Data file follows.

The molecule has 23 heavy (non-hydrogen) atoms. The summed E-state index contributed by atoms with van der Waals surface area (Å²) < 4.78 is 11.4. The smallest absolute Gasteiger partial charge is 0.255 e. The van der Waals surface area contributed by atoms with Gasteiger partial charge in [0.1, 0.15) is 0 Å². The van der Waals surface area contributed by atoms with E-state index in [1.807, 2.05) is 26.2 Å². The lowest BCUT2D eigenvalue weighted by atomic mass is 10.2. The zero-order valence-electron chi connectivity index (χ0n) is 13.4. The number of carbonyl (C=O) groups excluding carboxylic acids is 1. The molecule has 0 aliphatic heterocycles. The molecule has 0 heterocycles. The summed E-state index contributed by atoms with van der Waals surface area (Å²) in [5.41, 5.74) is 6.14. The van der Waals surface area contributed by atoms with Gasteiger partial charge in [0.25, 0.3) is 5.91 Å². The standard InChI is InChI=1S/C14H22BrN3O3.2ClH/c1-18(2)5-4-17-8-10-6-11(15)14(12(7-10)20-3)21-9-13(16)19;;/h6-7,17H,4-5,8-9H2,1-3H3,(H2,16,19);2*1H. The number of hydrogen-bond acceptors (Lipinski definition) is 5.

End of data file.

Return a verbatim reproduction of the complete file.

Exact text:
The molecule has 23 heavy (non-hydrogen) atoms. The summed E-state index contributed by atoms with van der Waals surface area (Å²) < 4.78 is 11.4. The smallest absolute Gasteiger partial charge is 0.255 e. The van der Waals surface area contributed by atoms with Gasteiger partial charge in [0.1, 0.15) is 0 Å². The van der Waals surface area contributed by atoms with E-state index in [1.807, 2.05) is 26.2 Å². The lowest BCUT2D eigenvalue weighted by atomic mass is 10.2. The zero-order valence-electron chi connectivity index (χ0n) is 13.4. The number of carbonyl (C=O) groups excluding carboxylic acids is 1. The molecule has 0 aliphatic heterocycles. The molecule has 0 heterocycles. The summed E-state index contributed by atoms with van der Waals surface area (Å²) in [5.41, 5.74) is 6.14. The van der Waals surface area contributed by atoms with Gasteiger partial charge in [0.25, 0.3) is 5.91 Å². The standard InChI is InChI=1S/C14H22BrN3O3.2ClH/c1-18(2)5-4-17-8-10-6-11(15)14(12(7-10)20-3)21-9-13(16)19;;/h6-7,17H,4-5,8-9H2,1-3H3,(H2,16,19);2*1H. The number of hydrogen-bond acceptors (Lipinski definition) is 5.